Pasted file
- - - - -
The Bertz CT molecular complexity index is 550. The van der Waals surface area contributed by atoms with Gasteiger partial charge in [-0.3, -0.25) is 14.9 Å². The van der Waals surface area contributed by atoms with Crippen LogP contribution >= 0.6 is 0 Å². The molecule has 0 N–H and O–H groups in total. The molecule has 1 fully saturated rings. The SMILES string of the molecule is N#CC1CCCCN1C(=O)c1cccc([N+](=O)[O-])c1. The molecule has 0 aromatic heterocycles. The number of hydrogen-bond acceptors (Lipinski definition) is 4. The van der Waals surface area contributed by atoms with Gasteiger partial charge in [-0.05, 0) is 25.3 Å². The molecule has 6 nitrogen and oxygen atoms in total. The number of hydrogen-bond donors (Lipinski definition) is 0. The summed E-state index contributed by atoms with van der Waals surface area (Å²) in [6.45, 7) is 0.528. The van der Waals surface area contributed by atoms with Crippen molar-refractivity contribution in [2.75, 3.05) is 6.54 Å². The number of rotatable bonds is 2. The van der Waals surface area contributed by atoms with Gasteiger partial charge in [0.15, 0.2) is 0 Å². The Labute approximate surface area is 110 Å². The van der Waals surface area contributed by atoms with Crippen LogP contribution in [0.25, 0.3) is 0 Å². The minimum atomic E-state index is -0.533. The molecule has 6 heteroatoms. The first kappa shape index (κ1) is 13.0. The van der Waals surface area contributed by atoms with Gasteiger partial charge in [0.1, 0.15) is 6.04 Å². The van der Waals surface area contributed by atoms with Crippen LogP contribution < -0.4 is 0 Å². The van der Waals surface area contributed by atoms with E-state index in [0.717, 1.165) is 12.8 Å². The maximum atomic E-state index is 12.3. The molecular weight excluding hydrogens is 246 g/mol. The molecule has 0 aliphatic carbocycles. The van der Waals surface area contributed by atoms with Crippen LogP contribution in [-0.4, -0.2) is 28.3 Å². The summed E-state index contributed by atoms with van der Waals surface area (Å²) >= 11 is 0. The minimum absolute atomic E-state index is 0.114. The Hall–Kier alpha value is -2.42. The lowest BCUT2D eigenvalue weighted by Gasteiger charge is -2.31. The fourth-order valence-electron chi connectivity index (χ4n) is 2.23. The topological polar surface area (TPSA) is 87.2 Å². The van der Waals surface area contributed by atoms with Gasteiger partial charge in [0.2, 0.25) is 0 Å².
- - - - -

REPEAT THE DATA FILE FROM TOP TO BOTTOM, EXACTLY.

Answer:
The Bertz CT molecular complexity index is 550. The van der Waals surface area contributed by atoms with Gasteiger partial charge in [-0.3, -0.25) is 14.9 Å². The van der Waals surface area contributed by atoms with Crippen LogP contribution >= 0.6 is 0 Å². The molecule has 0 N–H and O–H groups in total. The molecule has 1 fully saturated rings. The SMILES string of the molecule is N#CC1CCCCN1C(=O)c1cccc([N+](=O)[O-])c1. The molecule has 0 aromatic heterocycles. The number of hydrogen-bond acceptors (Lipinski definition) is 4. The van der Waals surface area contributed by atoms with Gasteiger partial charge in [-0.05, 0) is 25.3 Å². The molecule has 6 nitrogen and oxygen atoms in total. The number of hydrogen-bond donors (Lipinski definition) is 0. The summed E-state index contributed by atoms with van der Waals surface area (Å²) in [6.45, 7) is 0.528. The van der Waals surface area contributed by atoms with Crippen molar-refractivity contribution in [2.75, 3.05) is 6.54 Å². The number of rotatable bonds is 2. The van der Waals surface area contributed by atoms with Gasteiger partial charge in [0.15, 0.2) is 0 Å². The Labute approximate surface area is 110 Å². The van der Waals surface area contributed by atoms with Crippen LogP contribution in [0.25, 0.3) is 0 Å². The minimum atomic E-state index is -0.533. The molecule has 6 heteroatoms. The first kappa shape index (κ1) is 13.0. The van der Waals surface area contributed by atoms with Gasteiger partial charge in [0.1, 0.15) is 6.04 Å². The van der Waals surface area contributed by atoms with Crippen LogP contribution < -0.4 is 0 Å². The van der Waals surface area contributed by atoms with E-state index in [0.717, 1.165) is 12.8 Å². The maximum atomic E-state index is 12.3. The molecular weight excluding hydrogens is 246 g/mol. The molecule has 0 aliphatic carbocycles. The van der Waals surface area contributed by atoms with Crippen LogP contribution in [-0.4, -0.2) is 28.3 Å². The summed E-state index contributed by atoms with van der Waals surface area (Å²) >= 11 is 0. The minimum absolute atomic E-state index is 0.114. The Hall–Kier alpha value is -2.42. The lowest BCUT2D eigenvalue weighted by Gasteiger charge is -2.31. The fourth-order valence-electron chi connectivity index (χ4n) is 2.23. The topological polar surface area (TPSA) is 87.2 Å². The van der Waals surface area contributed by atoms with Gasteiger partial charge in [0.2, 0.25) is 0 Å².